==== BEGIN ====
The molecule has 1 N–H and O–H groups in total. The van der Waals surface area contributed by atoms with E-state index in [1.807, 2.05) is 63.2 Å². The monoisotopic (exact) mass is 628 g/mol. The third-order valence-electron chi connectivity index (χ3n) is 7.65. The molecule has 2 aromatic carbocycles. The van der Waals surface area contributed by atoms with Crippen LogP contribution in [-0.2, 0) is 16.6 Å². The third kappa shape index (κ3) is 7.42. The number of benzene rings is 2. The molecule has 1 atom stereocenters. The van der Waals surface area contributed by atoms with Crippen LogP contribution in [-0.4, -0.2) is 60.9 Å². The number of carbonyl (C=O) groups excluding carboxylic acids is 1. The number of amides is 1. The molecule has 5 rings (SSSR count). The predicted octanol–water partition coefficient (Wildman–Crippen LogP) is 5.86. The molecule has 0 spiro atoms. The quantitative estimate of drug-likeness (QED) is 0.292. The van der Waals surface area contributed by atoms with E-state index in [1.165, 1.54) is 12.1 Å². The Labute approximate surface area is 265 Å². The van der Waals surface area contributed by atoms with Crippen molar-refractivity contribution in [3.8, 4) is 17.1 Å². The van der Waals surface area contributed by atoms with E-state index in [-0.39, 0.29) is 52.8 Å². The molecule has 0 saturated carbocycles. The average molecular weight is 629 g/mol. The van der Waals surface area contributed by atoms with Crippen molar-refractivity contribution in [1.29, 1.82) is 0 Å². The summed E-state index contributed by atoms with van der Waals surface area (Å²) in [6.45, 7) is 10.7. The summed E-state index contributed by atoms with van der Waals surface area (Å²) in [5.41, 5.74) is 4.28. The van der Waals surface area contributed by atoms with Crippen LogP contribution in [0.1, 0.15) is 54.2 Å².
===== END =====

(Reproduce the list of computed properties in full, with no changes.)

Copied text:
The molecule has 1 N–H and O–H groups in total. The van der Waals surface area contributed by atoms with E-state index in [1.807, 2.05) is 63.2 Å². The monoisotopic (exact) mass is 628 g/mol. The third-order valence-electron chi connectivity index (χ3n) is 7.65. The molecule has 2 aromatic carbocycles. The van der Waals surface area contributed by atoms with Crippen LogP contribution in [-0.2, 0) is 16.6 Å². The third kappa shape index (κ3) is 7.42. The number of benzene rings is 2. The molecule has 1 atom stereocenters. The van der Waals surface area contributed by atoms with Crippen LogP contribution in [-0.4, -0.2) is 60.9 Å². The number of carbonyl (C=O) groups excluding carboxylic acids is 1. The number of amides is 1. The molecule has 5 rings (SSSR count). The predicted octanol–water partition coefficient (Wildman–Crippen LogP) is 5.86. The molecule has 0 spiro atoms. The quantitative estimate of drug-likeness (QED) is 0.292. The van der Waals surface area contributed by atoms with E-state index in [1.165, 1.54) is 12.1 Å². The Labute approximate surface area is 265 Å². The van der Waals surface area contributed by atoms with Crippen molar-refractivity contribution in [3.8, 4) is 17.1 Å². The van der Waals surface area contributed by atoms with E-state index in [-0.39, 0.29) is 52.8 Å². The molecule has 0 saturated carbocycles. The average molecular weight is 629 g/mol. The van der Waals surface area contributed by atoms with Crippen molar-refractivity contribution in [1.29, 1.82) is 0 Å². The summed E-state index contributed by atoms with van der Waals surface area (Å²) in [6.45, 7) is 10.7. The summed E-state index contributed by atoms with van der Waals surface area (Å²) in [5.41, 5.74) is 4.28. The van der Waals surface area contributed by atoms with Crippen LogP contribution in [0.1, 0.15) is 54.2 Å².